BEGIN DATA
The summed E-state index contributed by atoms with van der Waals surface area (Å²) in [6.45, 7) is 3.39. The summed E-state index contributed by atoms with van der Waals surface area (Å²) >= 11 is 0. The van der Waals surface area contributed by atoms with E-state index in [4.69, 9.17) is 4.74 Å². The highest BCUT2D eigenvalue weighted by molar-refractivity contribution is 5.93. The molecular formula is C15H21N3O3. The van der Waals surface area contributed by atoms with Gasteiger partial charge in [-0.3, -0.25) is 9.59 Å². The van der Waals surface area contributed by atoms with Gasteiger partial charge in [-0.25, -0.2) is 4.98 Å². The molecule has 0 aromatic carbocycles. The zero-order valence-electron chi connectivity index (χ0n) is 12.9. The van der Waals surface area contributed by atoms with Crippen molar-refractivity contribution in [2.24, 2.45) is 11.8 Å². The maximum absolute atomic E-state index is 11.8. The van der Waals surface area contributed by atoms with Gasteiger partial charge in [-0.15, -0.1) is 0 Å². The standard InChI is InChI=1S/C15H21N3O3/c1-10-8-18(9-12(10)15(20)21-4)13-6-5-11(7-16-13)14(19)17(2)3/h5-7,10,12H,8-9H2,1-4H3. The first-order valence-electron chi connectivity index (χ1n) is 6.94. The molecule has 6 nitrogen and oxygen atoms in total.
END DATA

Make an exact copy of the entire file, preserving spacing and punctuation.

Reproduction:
The summed E-state index contributed by atoms with van der Waals surface area (Å²) in [6.45, 7) is 3.39. The summed E-state index contributed by atoms with van der Waals surface area (Å²) >= 11 is 0. The van der Waals surface area contributed by atoms with E-state index in [4.69, 9.17) is 4.74 Å². The highest BCUT2D eigenvalue weighted by molar-refractivity contribution is 5.93. The molecular formula is C15H21N3O3. The van der Waals surface area contributed by atoms with Gasteiger partial charge in [-0.3, -0.25) is 9.59 Å². The van der Waals surface area contributed by atoms with Gasteiger partial charge in [-0.25, -0.2) is 4.98 Å². The molecule has 0 aromatic carbocycles. The zero-order valence-electron chi connectivity index (χ0n) is 12.9. The van der Waals surface area contributed by atoms with Crippen molar-refractivity contribution in [2.24, 2.45) is 11.8 Å². The maximum absolute atomic E-state index is 11.8. The van der Waals surface area contributed by atoms with Gasteiger partial charge in [-0.15, -0.1) is 0 Å². The standard InChI is InChI=1S/C15H21N3O3/c1-10-8-18(9-12(10)15(20)21-4)13-6-5-11(7-16-13)14(19)17(2)3/h5-7,10,12H,8-9H2,1-4H3. The first-order valence-electron chi connectivity index (χ1n) is 6.94. The molecule has 6 nitrogen and oxygen atoms in total.